Multi-modal Instruction: The New Student-driven Blended Approach to Learning
Concurrent Session 4
This educate and reflect session outlines a new approach to blended instruction called multi-modal instruction. Multi-modal instruction is student-driven blended learning. Students choose each week whether to attend face-to-face or online depending on their needs in a given week. This runs contrary to traditional blended models which are faculty driven.
Attendees will be able to:
- Describe some of the benefits and drawbacks of faculty-driven blended instruction
- Define and describe multi-modal instruction as a new form of blended instruction
- Outline the benefits and challenges associated with multi-modal instruction from the perspective of a student, an instructor or course designer and an administrator
Blended instruction has been touted as offering the best of both worlds—the face to face interactions with faculty and the added flexibility of online education. While this may be true in many circumstances, courses in higher education that are blended are often blended on the instructor’s terms. The instructor decides how many times the class will meet face-to-face versus online and drives what time the class will meet. In this way, blended instruction may offer some added flexibility to the student, but there may still be weeks or times when class is held that are less than ideal for any student on any given day.
Multi-modal instruction serves as a student-driven approach to blended instruction. In multi-modal instruction, instructors offer a course each week offering the students the choice of which modality of instruction works best for them for any given week. Students can choose to join the face-to-face class, join synchronously via video conference or complete asynchronous activities covering the same material. When multi-modal instruction is offered students are given the power to choose what blended instruction means for them on a week to week basis. Students can choose each week based on their current circumstances how to learn. For instance, a student who is ill but really enjoys the face-to-face interactions can simply participate online for one week and join in person every other week. Another student who prefers synchronous video instruction because of a long commute may be in town on a given day and choose to join in the face-to-face course. Or an athlete who generally attends in person who is away for a game can complete the asynchronous tasks while traveling. Ultimately what blended means is up to each person. Blending can be dictated by the life-circumstances and preferences of each student rather than dictated once by a faculty member or university policy.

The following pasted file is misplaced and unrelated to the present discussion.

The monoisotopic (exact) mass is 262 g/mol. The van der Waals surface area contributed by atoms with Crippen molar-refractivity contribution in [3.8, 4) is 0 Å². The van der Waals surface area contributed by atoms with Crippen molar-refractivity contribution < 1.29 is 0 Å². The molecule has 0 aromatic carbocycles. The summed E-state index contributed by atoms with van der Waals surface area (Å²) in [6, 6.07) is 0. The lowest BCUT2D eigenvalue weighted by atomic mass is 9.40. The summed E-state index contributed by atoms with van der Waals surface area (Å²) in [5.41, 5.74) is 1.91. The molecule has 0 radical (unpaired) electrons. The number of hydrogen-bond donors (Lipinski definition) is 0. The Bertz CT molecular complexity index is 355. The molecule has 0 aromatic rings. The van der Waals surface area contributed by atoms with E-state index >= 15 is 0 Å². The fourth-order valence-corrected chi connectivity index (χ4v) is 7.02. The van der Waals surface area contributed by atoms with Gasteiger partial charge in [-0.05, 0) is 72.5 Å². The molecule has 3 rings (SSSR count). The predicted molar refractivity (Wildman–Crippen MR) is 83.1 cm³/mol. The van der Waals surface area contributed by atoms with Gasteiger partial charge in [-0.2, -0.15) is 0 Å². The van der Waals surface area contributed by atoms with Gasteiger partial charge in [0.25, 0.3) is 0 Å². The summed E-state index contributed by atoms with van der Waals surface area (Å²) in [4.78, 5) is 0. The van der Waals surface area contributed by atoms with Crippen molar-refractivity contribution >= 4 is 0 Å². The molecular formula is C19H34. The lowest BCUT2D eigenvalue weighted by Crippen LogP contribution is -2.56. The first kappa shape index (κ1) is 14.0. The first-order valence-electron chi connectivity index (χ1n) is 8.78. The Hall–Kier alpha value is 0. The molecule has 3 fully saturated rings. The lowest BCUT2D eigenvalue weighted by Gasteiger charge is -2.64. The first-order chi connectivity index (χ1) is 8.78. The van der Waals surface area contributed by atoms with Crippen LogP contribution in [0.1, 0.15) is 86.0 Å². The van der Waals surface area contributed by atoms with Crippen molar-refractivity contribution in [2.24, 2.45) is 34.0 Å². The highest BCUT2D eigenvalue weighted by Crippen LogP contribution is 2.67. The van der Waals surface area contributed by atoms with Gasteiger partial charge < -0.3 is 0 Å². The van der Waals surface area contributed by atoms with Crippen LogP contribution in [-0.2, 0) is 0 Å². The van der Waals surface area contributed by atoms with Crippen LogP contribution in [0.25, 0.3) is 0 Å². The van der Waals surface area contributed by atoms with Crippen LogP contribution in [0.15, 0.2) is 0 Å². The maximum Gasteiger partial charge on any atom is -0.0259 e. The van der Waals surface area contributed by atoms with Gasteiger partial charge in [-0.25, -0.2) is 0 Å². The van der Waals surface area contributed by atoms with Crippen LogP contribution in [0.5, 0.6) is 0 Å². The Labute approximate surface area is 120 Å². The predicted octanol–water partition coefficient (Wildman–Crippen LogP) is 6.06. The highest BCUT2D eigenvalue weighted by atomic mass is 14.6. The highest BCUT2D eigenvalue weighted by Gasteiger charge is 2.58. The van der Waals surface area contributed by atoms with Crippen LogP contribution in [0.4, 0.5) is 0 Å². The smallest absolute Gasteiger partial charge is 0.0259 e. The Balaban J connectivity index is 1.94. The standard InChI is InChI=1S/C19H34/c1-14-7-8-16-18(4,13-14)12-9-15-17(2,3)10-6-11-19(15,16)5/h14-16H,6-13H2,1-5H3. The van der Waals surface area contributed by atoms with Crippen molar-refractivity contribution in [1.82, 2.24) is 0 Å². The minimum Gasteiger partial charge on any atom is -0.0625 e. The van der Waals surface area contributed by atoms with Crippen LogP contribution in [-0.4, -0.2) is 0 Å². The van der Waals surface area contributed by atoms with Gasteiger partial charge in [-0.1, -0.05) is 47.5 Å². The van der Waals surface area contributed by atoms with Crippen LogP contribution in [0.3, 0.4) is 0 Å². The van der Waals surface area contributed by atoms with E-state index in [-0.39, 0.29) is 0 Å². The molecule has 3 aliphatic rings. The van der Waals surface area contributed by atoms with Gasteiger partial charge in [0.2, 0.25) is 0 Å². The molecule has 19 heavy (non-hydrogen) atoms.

The presentation will highlight efforts to teach an undergraduate social work course using multi-modal instruction. Benefits and drawbacks to multi-modal instruction will be outlined from the perspective of the student, the instructor and the institution. The presentation will include a brief demonstration of what multi-modal instruction looks like in reality so that attendees can then consider its implications
Structure of the 10-minute Q&A group discussion
I would utilize the 10 minute Q&A in the following way:
For the first 3-5 minutes I would assign approximately 1/6 of attendees to take the role of the student and identify benefits of multi modal instruction. Another 1/6 would assume the role of students and identify drawbacks. Yet another 1/6 would take on the role of an instructor and identify benefits of this approach and 1/6 would identify drawbacks from the perspective of the instructor. Additionally, 1/6 would take on the role of administrators and identify benefits with the final 1/6 identifying concerns or challenges.
With the remaining five minutes I would encourage attendees to ask questions that they considered during the five-minute quiet time. Should there be few questions I would conclude by asking attendees to think of a class they are teaching and describe what multi-modal instruction would look like for one of their classes.